The Amazing Transparent Man
Sci-Fi | 58 mins | Released: 1960
Director: Edgar G. Ulmer
Starring: Marguerite Chapman, Douglas Kennedy, James Griffith, Ivan Triesault, Boyd "Red" Morgan, Cormel Daniel, Edward Erwin
Our Rating: 4
Black & White
Former U. S. Army major, Paul Krenner (James Griffith), plans to conquer the world with an army of invisible soldiers and will do anything to achieve that goal. With the help of his hired muscle, Julian (Red Morgan), Krenner forces Dr. Peter Ulof (Ivan Trisault) to perfect the invisibility machine Ulof invented. He keeps Ulof’s daughter, Maria (Carmel Daniel) imprisoned to keep Ulof in line.
The nuclear materials Ulof needs to better his invisibility machine are extremely rare and kept under guard in government facilities. Krenner arranges the prison break of notorious safecracker, Joey Faust (Douglas Kennedy), to steal the materials he needs. Of course Faust will do the jobs while invisible. Krenner offers Faust money for the jobs and Faust expresses his grievances against working for him. Faust tells him that he’ll sing like a canary if he’s returned to prison. Krenner tells Faust that he’s wanted alive or dead. Faust reluctantly complies. However, when he meets Faust’s woman, Laura Matson (Marguerite Chapman), he slowly charms her into a double cross.
Faust continues attempting to escape and tries to get one over on Krenner. It looks like he may have the edge on Krenner when Faust attacks Krenner while invisible. However, Dr. Ulof’s guinea pig dies and, during the second time he’s invisible, Faust uncontrollably reverts from invisible to visible and back again. Despite these drawbacks Faust forges ahead intent on breaking free from Krenner’s control.
The Amazing Transparent Man is a 1960 science fiction film starring Marguerite Chapman. It is an American B-movie which follows the story of an insane ex-U. S. Army major who uses an escaped criminal to steal materials to improve the invisibility machine his scientist prisoner made. It was one of two sci-fi films shot back-to-back in Dallas, Texas by director Edgar G. Ulmer (the other being Beyond the Time Barrier, also released in that same year). The combined filming schedule for both films was only two weeks. The film was later featured in an episode of Mystery Science Theater 3000.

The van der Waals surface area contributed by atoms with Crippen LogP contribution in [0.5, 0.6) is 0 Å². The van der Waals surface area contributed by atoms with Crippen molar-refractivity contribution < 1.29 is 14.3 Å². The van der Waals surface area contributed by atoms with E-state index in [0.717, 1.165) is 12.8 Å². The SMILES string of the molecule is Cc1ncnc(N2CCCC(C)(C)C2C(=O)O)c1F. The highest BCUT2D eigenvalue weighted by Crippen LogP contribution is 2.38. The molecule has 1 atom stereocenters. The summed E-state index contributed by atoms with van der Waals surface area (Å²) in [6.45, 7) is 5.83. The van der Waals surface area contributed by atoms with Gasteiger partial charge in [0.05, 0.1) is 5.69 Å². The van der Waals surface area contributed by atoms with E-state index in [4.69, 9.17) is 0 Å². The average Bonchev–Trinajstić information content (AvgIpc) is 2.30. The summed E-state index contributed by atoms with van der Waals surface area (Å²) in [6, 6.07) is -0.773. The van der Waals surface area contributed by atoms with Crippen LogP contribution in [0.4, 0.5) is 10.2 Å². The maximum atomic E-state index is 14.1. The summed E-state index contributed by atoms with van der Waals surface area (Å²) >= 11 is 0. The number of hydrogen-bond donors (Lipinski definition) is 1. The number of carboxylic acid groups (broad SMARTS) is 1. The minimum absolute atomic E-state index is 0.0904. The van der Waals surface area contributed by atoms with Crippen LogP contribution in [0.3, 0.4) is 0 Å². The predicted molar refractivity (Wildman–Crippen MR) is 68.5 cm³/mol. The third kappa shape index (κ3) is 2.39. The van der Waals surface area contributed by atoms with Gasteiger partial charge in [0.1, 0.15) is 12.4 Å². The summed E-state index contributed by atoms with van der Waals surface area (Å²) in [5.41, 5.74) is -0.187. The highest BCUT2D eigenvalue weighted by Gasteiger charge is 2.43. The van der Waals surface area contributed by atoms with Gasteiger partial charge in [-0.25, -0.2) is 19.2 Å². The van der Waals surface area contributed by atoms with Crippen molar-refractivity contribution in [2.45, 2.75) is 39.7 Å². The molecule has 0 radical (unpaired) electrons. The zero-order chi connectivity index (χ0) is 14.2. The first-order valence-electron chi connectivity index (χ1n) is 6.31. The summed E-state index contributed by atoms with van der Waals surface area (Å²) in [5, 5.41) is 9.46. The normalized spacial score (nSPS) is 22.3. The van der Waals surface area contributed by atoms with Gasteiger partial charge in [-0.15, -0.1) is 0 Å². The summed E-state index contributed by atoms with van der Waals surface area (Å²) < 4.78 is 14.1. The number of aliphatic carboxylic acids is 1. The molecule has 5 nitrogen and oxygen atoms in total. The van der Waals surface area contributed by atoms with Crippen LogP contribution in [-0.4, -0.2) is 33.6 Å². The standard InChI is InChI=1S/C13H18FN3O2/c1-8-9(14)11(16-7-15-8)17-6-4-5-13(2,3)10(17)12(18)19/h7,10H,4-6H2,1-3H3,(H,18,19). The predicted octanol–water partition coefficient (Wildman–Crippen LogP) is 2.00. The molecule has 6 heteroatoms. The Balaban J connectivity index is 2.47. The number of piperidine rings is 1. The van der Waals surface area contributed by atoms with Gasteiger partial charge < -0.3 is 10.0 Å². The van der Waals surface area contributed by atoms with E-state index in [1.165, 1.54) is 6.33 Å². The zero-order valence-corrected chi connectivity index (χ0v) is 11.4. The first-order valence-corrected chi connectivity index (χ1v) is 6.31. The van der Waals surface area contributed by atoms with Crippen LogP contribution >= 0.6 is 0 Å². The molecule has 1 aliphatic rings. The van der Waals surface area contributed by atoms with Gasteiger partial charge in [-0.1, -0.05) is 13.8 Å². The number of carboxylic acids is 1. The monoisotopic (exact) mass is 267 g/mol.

The film has received very poor reviews and suffered in popularity as a result of its low budget.
Leading science fiction author David Wingrove commented in his Science Fiction Source Book that “Its cheap-budget origins show throughout. Amazing claims too much for what is essentially a thriller involving an escaped criminal…”
This was shot back-to-back with Beyond the Time Barrier (1960).
The combined shooting schedule was only two weeks. They became Edgar G. Ulmer’s last American films.
This is the final film of Marguerite Chapman.
An Illinois punk rock group called The Amazing Transparent Man recorded on the Springman Records label from 1997 to 2004.
MCP gave the film an abbreviated release before it was picked up by AIP in 1960.
The opening credits are shown on a gray prison wall.
When Drake uses binoculars to view what is left of ground zero for the lab explosion, the perspective of what he is seeing through the binoculars changes four times (one of the views is from ground up at a man in a fallout suit), all of which are technically impossible from his vantage point.
Major Paul Krenner: “I must know the full potential of your invention because my aim is to make an entire army invisible. Do you understand that? An entire army.”
Major Paul Krenner: [to Ulof] “You’re too old-fashioned to be a genius.”
Dr. Peter Ulof: “There is a man who has unlocked every door, except the one to his own soul…”